WCW WorldWide is one of only two American wrestling shows (the other being WWE Sunday Night Heat on Channel 4) to have had a regular slot on UK terrestrial television, having appeared on two different over the air networks during its lifetime.
During July 1999, Worldwide returned to TV in the UK on Channel 5, who broadcast the show at 7 pm on Friday evenings, although occasionally the show would be broadcast in a late-night mid-week time-slot instead. These shows were a collection of matches from Nitro, Thunder and WCW Saturday Night, which had taken place five or six weeks before. The announcers were usually Scott Hudson and Larry Zbyszko, who provided dubbed commentary with references aimed at the UK viewers. In order to keep the more extreme action suitable for a pre-watershed audience any attacks with weapons such as steel chairs were comically covered over with large, cartoonish effects with "BLAM!" or "SMASH!" inside them. Due to being moved around the schedules and skipping some weeks, the show continued until May 2001 over a month after being bought by the World Wrestling Federation (WWF). Following the purchase of WCW by the WWF, older versions of WorldWide were repeated on Sky Sports.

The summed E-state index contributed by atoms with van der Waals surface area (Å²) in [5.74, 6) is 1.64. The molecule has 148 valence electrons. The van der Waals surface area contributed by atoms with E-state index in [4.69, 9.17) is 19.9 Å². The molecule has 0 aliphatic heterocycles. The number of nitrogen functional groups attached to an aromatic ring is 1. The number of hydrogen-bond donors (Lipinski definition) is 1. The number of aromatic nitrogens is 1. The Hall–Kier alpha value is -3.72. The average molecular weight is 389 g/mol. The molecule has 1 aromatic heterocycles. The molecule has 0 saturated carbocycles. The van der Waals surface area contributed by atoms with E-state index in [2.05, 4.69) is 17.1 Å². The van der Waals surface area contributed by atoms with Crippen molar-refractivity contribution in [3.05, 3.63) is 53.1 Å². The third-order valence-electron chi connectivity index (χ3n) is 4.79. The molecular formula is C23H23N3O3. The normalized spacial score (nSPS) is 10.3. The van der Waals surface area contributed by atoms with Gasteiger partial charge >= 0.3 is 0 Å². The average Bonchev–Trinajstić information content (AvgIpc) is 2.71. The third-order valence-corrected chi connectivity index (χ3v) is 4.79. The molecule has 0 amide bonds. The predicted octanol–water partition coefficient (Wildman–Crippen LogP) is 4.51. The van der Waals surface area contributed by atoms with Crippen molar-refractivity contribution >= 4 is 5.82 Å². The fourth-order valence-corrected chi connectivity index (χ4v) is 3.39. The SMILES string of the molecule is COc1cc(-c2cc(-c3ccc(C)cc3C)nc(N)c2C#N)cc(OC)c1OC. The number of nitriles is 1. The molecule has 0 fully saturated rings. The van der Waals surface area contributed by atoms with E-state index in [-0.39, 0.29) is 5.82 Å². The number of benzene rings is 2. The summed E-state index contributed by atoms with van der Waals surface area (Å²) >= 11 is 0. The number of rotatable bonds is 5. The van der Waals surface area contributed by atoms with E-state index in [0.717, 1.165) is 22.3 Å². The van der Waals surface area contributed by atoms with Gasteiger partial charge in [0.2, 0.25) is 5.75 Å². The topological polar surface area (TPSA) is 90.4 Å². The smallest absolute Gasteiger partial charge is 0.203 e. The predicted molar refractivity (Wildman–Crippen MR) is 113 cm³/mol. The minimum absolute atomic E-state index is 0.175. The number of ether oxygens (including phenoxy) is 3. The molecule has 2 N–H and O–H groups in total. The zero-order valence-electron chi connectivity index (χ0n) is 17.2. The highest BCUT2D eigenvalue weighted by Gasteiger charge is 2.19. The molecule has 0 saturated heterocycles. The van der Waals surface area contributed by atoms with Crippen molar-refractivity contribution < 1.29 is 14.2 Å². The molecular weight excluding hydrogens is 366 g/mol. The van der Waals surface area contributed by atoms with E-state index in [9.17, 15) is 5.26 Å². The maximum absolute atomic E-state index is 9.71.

Disney Publishing Worldwide transferred the Disney Fairies franchise main publishing license to Little, Brown Books for Young Readers in January 2014 except for the Never Girls series. DPW announced in April 2014 that Del Rey Books would publish a new line of canon Star Wars books under the Lucasfilm Story Group from September onward on a bi-monthly schedule while previous, non-canon, Expanded Universe material would be reprinted under the Star Wars Legends banner.